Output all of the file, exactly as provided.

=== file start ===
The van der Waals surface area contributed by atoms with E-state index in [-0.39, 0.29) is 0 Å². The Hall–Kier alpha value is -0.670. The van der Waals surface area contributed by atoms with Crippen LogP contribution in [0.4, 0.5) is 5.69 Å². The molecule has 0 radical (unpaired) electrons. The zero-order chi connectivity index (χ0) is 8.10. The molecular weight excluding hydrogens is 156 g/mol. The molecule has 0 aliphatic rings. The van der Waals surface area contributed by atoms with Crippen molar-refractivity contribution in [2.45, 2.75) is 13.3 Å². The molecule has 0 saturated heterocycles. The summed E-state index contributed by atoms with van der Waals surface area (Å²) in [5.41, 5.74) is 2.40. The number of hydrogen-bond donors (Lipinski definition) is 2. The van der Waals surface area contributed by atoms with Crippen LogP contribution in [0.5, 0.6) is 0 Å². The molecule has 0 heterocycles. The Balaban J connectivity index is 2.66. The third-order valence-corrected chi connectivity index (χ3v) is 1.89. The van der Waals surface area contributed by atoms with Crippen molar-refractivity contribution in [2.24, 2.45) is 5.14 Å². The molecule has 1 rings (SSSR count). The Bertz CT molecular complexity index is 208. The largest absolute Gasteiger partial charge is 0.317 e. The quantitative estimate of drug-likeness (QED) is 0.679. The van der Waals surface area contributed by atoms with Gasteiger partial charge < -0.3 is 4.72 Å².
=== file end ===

The van der Waals surface area contributed by atoms with E-state index in [-0.39, 0.29) is 0 Å². The Hall–Kier alpha value is -0.670. The van der Waals surface area contributed by atoms with Crippen LogP contribution in [0.4, 0.5) is 5.69 Å². The molecule has 0 radical (unpaired) electrons. The zero-order chi connectivity index (χ0) is 8.10. The molecular weight excluding hydrogens is 156 g/mol. The molecule has 0 aliphatic rings. The van der Waals surface area contributed by atoms with Crippen molar-refractivity contribution in [2.45, 2.75) is 13.3 Å². The molecule has 0 saturated heterocycles. The summed E-state index contributed by atoms with van der Waals surface area (Å²) in [5.41, 5.74) is 2.40. The number of hydrogen-bond donors (Lipinski definition) is 2. The van der Waals surface area contributed by atoms with Crippen LogP contribution in [0.5, 0.6) is 0 Å². The molecule has 0 heterocycles. The Balaban J connectivity index is 2.66. The third-order valence-corrected chi connectivity index (χ3v) is 1.89. The van der Waals surface area contributed by atoms with Crippen molar-refractivity contribution in [2.24, 2.45) is 5.14 Å². The molecule has 1 rings (SSSR count). The Bertz CT molecular complexity index is 208. The largest absolute Gasteiger partial charge is 0.317 e. The quantitative estimate of drug-likeness (QED) is 0.679. The van der Waals surface area contributed by atoms with Gasteiger partial charge < -0.3 is 4.72 Å².